The point is that the agreement of analogies and anomalies is a conversation between scientists. Without actual embodied participation in the phenomena which produce the analogies and anomalies, there is no way of coordinating the conversation. Without any way of coordinating the conversation, there is an encroaching mysticism: nonsense explanatory principles take over - the 21st century equivalent of phlogiston, or the 'dormitive principle of ether' in Moliere. Data becomes a religion divorced from science. Education driven by data in this way is also divorced from science. We end up in the worst-case scenario: an educational system renouncing the humanities and arts because they are unscientific, whilst embracing a science which is in the thrall of quackish data analysis!

Can data restore the scientific balance? Can we answer the question "how is big data analysis scientific"? The trick, I believe is to see the identification and counting of analogies and anomalies as the identification of constraints - the identification of what is not there. The problem with Western science is that it has become over-focused on causation, or presence and actuality. Education is a domain which shows that causation is clearly a nonsense concept: so much idiocy has been devoted to the 'causes of learning' - including the forthcoming Teaching Excellence Framework. (There's no point in fighting the TEF: it will happen, it will fail - and maybe then people will think harder). But science really is about constraint, because all living and non-living things realise the possibilities of their existence within constraints. In education, 'realising the possibilities of existence' is something we call "learning". Teachers manipulate the constraints - if they are themselves free enough of constraints to do the job properly.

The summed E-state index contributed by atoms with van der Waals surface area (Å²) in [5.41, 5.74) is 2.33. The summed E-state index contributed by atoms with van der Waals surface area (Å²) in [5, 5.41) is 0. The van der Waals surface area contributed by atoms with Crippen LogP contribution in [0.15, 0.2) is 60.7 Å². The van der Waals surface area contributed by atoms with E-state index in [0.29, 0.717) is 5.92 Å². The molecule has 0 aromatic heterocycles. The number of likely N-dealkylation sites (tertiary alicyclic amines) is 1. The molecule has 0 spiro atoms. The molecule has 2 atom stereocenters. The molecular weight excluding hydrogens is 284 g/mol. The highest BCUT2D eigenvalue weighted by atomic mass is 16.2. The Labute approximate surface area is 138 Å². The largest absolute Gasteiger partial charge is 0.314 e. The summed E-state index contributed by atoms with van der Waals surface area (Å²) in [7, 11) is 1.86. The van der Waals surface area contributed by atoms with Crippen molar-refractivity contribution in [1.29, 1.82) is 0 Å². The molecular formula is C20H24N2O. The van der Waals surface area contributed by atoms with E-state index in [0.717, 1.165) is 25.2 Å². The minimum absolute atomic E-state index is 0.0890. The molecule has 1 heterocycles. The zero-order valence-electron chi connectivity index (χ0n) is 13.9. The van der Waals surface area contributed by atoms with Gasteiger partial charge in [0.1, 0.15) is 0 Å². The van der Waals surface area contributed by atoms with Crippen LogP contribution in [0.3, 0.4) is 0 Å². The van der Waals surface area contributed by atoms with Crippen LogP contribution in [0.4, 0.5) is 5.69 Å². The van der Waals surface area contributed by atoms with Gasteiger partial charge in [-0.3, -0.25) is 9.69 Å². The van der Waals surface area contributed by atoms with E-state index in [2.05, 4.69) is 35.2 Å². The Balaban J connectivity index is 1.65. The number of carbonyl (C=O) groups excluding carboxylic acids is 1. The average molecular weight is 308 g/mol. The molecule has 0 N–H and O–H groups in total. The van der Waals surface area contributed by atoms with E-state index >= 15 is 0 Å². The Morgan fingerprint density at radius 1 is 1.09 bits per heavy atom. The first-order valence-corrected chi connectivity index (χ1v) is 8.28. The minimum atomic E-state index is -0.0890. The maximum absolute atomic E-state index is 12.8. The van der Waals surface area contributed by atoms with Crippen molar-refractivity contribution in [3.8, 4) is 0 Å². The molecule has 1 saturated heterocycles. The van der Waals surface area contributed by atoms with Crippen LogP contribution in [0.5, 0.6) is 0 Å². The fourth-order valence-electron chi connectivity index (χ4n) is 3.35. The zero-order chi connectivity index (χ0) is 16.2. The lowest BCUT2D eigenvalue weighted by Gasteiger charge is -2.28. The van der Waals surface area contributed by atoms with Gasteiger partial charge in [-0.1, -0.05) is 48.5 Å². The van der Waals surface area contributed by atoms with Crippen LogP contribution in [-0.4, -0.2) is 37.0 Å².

We can count words in documents and in doing so we can learn something about the constraints we are operating within. In this blog post, English grammar constrains me as much as the meaning I am trying to convey. We can agree the analogies of our counting. We can critique the analogies of our counting, and seek new analogies and anomalies to focus on. Each step of the way we discover more about the conditions within which we live and the ways those conditions are reproduced and transformed by us. We can, of course, do much more than count words in documents: there are analogies to be found everywhere; new defensible "countings" to be performed. At each level, we see what is not. We will see how warped our education system has become, how its ecology is under threat, how the collapse of university education into apparently 'successful' businesses threatens civil society, how the market in education works like CFCs on the ozone of our social fabric. This is the beginning of an educational metatechnology.

So measurement did "begin our might". But the language of poets and musicians can also be counted in ways which show how an aesthetic ordering of constraint - of what is not - might be coordinated for the flourishing of an ecological social fabric.